When a spreadsheet requires more than one table, stack unrelated blocks vertically (like a web page). Less preferable
is a horizontally (like ticker tape) arrangement. Worst of all is a bulletin board. The bulletin board arrangement, like
the one here, looks like the “for rent” board at the student union. It's almost impossible to find anything. Maybe
the reader could use the search function, if he knew a word to search for. Information one screen down *and* one
screen right is hard to find, unless it is part of a table that starts on the far left. A bulletin board layout requires
more keystrokes to navigate. Row and column operations will affect other blocks, so changes require moving cells, which
is time consuming and error prone.

So avoid the bulletin board structure.

We read by paging down, as in a web page, not by wandering randomly across a huge field. Aligning table (and graphs) vertically, at the far left of the sheet will make information easier for you and your reader to find.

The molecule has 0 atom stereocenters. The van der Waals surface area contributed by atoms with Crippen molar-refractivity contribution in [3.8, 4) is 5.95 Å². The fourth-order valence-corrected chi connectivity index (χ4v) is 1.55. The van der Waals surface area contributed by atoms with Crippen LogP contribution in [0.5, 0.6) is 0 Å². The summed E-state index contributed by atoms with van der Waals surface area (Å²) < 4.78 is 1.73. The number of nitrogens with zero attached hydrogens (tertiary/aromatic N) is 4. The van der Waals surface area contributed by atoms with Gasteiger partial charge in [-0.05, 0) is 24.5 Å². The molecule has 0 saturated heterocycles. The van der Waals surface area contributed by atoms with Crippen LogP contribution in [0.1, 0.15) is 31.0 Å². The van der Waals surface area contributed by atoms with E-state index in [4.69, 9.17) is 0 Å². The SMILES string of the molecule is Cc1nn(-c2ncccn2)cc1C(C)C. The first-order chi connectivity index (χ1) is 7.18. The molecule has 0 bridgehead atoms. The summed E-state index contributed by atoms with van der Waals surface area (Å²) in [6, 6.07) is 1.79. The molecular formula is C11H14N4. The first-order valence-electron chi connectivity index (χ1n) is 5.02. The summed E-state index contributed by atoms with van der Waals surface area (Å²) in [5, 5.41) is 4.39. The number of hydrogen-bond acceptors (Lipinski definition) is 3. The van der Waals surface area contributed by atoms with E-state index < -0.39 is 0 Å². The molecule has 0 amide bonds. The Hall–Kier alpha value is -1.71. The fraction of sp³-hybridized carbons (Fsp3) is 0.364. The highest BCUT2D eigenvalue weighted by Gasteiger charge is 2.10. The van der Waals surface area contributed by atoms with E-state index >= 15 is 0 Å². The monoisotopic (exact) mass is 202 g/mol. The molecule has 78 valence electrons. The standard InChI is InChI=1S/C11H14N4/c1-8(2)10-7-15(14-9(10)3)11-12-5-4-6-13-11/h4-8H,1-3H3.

Tufte put it like this:

Tufte, Edward,The principle of data/text integration is

Data graphics are paragraphs about data

and should be treated as such.

Words, graphics, and tables are different mechanisms with but a single purpose - the presentation of information. Why should the flow of information be broken up into different places on the page because information is packaged one way or another?... Imagine if graphics were replaced by paragraphs of words and those paragraphs scattered over the pages out of sequence with the rest of the text...